Force India's superb 2016: Another F1 triumph against the odds
"For pounds spent in F1, they are the world champions," says Sky F1's Martin Brundle. But just what is the secret of the Silverstone team's success?
By Matt Morlidge and Pete Gill
Last Updated: 28/11/16 11:27am
Are Force India the greatest pound-for-pound outfit in Formula 1?
What's beyond dispute is that it has been another year of odds-defying progress for the team as they continue to punch far above their weight.
Storming 26 points clear of Williams in the fight for fourth, the team's best-ever result is a near certainity baring an exceptional performance form their rivals in Abu Dhabi and with it tens of millions of pounds in prizemoney.
With Mercedes, Red Bull and Ferrari well ahead in terms of power and resources, the 'best of the rest' tag is no mean feat in Formula 1, especially when competing against teams such as Williams and McLaren, as well as manufacturers like Renault in the chasing pack.
And it is Force India who are ahead of that pack with the team on the verge of improving on their Constructors' Championship position for the fourth consecutive year in 2016.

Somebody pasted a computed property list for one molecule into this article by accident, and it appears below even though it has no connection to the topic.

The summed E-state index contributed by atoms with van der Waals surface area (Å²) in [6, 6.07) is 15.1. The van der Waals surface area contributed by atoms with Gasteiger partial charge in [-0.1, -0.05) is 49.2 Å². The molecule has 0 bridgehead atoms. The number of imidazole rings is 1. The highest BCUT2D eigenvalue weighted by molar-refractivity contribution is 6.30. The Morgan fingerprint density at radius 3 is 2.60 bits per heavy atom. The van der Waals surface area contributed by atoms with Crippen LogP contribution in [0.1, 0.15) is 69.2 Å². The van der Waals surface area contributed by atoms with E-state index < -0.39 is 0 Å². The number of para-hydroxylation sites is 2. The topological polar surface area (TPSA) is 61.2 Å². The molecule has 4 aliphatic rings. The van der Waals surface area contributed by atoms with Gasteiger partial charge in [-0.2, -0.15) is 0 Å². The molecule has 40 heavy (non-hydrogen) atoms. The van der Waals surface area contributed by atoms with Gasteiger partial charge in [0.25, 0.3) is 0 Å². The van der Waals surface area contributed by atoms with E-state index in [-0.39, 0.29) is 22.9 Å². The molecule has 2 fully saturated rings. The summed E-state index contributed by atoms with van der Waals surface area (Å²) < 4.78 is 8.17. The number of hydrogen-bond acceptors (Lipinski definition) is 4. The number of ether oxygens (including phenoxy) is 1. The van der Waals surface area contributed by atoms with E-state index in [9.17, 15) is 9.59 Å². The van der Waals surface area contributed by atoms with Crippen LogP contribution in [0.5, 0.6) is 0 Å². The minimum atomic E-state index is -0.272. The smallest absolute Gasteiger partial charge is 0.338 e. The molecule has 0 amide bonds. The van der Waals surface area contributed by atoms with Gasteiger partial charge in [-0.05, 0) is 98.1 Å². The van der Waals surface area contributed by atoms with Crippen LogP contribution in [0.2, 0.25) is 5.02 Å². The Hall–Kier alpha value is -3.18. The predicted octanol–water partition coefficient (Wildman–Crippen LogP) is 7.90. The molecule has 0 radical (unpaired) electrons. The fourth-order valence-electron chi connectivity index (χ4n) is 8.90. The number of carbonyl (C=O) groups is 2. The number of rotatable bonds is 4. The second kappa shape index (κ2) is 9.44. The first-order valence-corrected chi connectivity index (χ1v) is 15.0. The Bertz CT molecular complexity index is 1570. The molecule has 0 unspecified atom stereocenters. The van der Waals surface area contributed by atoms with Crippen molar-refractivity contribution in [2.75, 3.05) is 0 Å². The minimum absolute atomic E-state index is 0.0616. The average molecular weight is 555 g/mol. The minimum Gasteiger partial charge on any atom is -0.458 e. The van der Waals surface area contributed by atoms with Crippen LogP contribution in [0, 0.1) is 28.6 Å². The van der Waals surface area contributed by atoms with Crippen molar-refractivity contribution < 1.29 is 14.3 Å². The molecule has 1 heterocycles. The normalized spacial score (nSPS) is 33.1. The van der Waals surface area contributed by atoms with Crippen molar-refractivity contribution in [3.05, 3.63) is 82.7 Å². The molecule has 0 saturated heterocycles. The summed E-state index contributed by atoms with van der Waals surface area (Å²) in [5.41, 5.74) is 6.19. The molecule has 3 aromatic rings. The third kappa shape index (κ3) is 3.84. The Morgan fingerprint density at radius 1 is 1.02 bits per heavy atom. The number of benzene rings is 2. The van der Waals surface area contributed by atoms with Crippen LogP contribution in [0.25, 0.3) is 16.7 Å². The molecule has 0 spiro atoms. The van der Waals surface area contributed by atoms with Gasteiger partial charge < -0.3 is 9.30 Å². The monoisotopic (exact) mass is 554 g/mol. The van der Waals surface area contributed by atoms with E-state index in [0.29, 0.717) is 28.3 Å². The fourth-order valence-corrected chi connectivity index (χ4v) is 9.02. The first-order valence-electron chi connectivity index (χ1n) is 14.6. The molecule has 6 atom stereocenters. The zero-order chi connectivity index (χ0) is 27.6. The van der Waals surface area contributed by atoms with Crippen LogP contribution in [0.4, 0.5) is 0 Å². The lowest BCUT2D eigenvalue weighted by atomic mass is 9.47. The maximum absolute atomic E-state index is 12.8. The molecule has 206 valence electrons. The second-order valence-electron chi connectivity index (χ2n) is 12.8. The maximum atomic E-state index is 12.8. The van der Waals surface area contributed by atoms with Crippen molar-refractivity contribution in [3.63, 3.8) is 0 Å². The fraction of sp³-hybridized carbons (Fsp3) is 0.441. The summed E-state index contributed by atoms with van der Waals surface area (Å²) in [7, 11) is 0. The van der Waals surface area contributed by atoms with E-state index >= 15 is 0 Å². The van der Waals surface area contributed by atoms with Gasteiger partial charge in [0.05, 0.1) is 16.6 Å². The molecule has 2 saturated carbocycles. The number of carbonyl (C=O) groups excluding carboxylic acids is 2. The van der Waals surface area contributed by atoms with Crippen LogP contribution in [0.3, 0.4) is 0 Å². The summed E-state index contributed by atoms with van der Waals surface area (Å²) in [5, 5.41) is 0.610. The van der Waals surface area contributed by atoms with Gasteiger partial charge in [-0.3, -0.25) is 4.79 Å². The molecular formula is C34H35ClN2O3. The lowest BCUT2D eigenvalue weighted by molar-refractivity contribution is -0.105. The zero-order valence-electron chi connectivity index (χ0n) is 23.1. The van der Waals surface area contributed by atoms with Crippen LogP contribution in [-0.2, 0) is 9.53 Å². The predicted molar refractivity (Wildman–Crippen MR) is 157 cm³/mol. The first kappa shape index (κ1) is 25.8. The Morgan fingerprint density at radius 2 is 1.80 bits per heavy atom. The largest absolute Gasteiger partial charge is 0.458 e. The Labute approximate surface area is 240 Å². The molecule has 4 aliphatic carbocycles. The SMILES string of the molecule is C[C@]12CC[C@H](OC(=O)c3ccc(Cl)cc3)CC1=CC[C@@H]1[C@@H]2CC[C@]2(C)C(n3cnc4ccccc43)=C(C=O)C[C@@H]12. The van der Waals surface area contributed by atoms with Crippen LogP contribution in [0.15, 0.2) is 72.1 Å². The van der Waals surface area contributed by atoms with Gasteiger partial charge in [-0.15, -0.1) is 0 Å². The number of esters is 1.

So what's their secret?
"Their secret is that they make every pound go a long way and the troops on the ground just keep on delivering," says Sky F1's Martin Brundle. "For pounds spent in F1, they are the world champions."
The absence of excess has resulted in a streamlined operation where every pound spent is made to count.
"They are the perennial overachievers," argues Sky F1's Marc Priestley. "They've got such great team spirit and I think one of the key things for them is that they don't have a big budget but they spend it wisely."
It's a point echoed by Brundle. "Because they can't afford copious updates for their cars they have it to get it right first time," he agrees.
Of course, there are many factors that come together to make a successful Formula 1 team. And one of the most important for Force India, it seems, is not just making the most of their slender budget but also management and the limited number of personnel at their disposal.
"It just concentrates on extracting maximum performance, recognising its own limitations of its size," Sky F1's expert analyst Mark Hughes explains. "There's only 360 people there compared to eight, nine hundred at some of the top teams. It's even half the size of an independent like Williams.
"It's just very well managed. The aerodynamics team, the design team under the technical directorship of Andy Green are very effective."
Force India's F1 stats
|Total top-10 finishes||143|
|Front row in qualifying||3|
|Total laps led||65|
|Most points in a season||163* (2016)|
|Highest finish||5th (currently 4th in 2016)|
|* 2016 season not yet complete|
Technical director Green joined the team as director of engineering in 2010 before assuming his current role a year later and has a talented, yet small, group around him, much to the annoyance of Force India's bigger budgeted rivals.